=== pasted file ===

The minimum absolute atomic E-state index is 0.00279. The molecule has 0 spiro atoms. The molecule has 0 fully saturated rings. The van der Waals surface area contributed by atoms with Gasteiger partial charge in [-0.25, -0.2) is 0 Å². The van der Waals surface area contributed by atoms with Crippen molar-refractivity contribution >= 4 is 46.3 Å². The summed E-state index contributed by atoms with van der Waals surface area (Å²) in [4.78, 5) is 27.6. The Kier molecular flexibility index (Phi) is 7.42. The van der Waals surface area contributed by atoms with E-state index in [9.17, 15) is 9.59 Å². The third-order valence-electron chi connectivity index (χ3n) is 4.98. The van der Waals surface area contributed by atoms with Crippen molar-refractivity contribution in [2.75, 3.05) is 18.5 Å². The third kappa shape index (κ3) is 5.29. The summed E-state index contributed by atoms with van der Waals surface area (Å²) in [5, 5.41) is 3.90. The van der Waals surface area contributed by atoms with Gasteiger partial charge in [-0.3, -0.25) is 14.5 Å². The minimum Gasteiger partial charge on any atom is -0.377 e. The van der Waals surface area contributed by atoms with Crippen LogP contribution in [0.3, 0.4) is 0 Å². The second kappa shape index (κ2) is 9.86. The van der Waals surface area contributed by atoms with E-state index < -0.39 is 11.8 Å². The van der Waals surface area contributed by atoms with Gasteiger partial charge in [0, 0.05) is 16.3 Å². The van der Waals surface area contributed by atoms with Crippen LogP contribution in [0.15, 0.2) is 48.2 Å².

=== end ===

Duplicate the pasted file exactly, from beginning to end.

The minimum absolute atomic E-state index is 0.00279. The molecule has 0 spiro atoms. The molecule has 0 fully saturated rings. The van der Waals surface area contributed by atoms with Gasteiger partial charge in [-0.25, -0.2) is 0 Å². The van der Waals surface area contributed by atoms with Crippen molar-refractivity contribution >= 4 is 46.3 Å². The summed E-state index contributed by atoms with van der Waals surface area (Å²) in [4.78, 5) is 27.6. The Kier molecular flexibility index (Phi) is 7.42. The van der Waals surface area contributed by atoms with E-state index in [9.17, 15) is 9.59 Å². The third-order valence-electron chi connectivity index (χ3n) is 4.98. The van der Waals surface area contributed by atoms with Crippen molar-refractivity contribution in [2.75, 3.05) is 18.5 Å². The third kappa shape index (κ3) is 5.29. The summed E-state index contributed by atoms with van der Waals surface area (Å²) in [5, 5.41) is 3.90. The van der Waals surface area contributed by atoms with Gasteiger partial charge in [-0.3, -0.25) is 14.5 Å². The minimum Gasteiger partial charge on any atom is -0.377 e. The van der Waals surface area contributed by atoms with Crippen LogP contribution in [0.3, 0.4) is 0 Å². The second kappa shape index (κ2) is 9.86. The van der Waals surface area contributed by atoms with E-state index < -0.39 is 11.8 Å². The van der Waals surface area contributed by atoms with Gasteiger partial charge in [0, 0.05) is 16.3 Å². The van der Waals surface area contributed by atoms with Crippen LogP contribution in [0.15, 0.2) is 48.2 Å².